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The Travels of William Bartam

By Stan Stewart, Wildlife Biologist

William Bartram was weary. Days of travel in sweltering July heat had fatigued the horses and men in his caravan. Moreover, they had been tormented from sunrise to sunset every day by hordes of biting flies. The necks and shoulders of the horses dripped blood from the piercing bites, and on a man’s skin the bite was like the prick of a red-hot needle. The cloud of flies was so thick it obscured the path ahead and slowed the company’s progress. Oppressed by the heat and stinging flies, the caravan halted at noon on the crest of a ridge in an airy grove of soaring longleaf pines. Here they found a little respite when a dark cloud veiled the burning sun. Then they were enveloped by a violent thunderstorm and soaked by a deluge of rain. By evening, the tempest passed and they collected pine knots and firewood to light the camp, dry their clothes, and warm them during the night.

The next day was cool and pleasant, and Bartram was cheerful and invigorated. His exertions on this journey were more than worth it to him. William Bartram was the son of John Bartram of Philadelphia. Like his father, he was a botanist who traveled widely. He was on an expedition to explore the Carolinas, Florida, and Georgia. Traveling westward across central Georgia, his caravan was now poised to enter the Creek Confederacy. The year was 1777. The territory ahead, across the Chata Uche River, would later become the state of Alabama.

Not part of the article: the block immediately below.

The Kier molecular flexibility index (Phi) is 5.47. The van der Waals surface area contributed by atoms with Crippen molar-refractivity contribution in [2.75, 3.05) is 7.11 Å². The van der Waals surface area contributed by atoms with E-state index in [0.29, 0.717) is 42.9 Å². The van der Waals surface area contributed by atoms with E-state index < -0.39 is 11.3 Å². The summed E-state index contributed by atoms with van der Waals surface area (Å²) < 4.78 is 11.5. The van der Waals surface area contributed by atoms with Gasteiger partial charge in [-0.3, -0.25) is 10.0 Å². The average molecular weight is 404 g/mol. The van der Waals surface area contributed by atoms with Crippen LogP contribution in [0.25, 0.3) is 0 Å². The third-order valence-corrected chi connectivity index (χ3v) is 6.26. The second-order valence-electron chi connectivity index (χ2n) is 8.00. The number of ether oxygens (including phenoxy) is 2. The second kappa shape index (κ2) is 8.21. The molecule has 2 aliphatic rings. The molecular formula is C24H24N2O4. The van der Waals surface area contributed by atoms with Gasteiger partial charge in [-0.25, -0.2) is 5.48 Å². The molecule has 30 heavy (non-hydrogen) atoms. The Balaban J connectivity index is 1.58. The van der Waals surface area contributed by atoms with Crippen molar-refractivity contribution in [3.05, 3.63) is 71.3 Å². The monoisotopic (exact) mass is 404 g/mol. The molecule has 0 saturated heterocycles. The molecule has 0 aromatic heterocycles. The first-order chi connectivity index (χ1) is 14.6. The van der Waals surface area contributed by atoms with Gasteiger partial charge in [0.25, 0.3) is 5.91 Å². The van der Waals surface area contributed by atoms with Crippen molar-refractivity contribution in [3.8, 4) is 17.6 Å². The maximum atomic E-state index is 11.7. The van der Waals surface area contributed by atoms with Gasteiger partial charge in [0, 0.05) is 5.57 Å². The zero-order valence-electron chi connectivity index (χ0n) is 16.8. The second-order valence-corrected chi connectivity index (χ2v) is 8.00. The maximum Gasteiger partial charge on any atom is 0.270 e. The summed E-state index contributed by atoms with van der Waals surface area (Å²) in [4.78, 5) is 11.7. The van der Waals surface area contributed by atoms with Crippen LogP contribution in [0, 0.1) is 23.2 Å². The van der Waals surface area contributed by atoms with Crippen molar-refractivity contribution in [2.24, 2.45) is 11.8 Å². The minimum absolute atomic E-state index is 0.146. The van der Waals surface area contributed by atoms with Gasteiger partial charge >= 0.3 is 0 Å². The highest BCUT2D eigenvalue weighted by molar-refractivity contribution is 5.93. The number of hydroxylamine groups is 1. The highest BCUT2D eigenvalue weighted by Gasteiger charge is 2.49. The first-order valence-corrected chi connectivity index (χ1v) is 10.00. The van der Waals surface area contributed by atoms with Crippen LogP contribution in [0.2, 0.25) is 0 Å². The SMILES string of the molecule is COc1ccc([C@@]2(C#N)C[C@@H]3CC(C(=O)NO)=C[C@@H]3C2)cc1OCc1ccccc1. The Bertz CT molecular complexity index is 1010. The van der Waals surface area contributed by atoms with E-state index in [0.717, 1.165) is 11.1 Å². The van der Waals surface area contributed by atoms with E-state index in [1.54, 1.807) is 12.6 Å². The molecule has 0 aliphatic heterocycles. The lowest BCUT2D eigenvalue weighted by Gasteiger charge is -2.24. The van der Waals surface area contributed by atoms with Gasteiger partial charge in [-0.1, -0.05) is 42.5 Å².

Bartram was delighted with the territory, arriving at the Creek town of Talasse on the Tallapoose River and proceeding west and south to Mobile. In his journal, he recorded scenes of a landscape we would scarcely recognize today. He wrote of expansive green savannas, native meadows, and broad plains of tall grass. He described open groves of “superb terebenthine pines” on the hills. Across south Alabama, he encountered “one vast flat grassy savanna, intersected with narrow forests on the banks of creeks, with longleaved pines scatteringly planted amongst the grass.”

This landscape was shaped by natural events and native cultures. Fires caused by lightning could sweep for miles through grassy savannas, hindered only by stream drainages. Indians also commonly burned woodlands to control brush and maintain open forests for game and hunting. As a result of frequent fire, the forest that existed was often lightly stocked and free of underbrush. Even the name “Alabama” is a Choctaw Indian word meaning “thicket clearers.” Indians also cleared a great amount of land for farming, periodically abandoning old fields and clearing new productive ones. Frequent burning kept the old fields open. When European settlers moved into Alabama in the 1820s, they continued these same practices of shifting agriculture and woods burning well into the 20th century.

This all changed in the 1920s when emphasis was placed on reforestation and fire prevention. Increasing urbanization further precluded fire from the landscape. Current land use and development have dramatically altered the “sylvan scene” recorded in the Travels of William Bartram, and without his account, we would not know how different this land once was.


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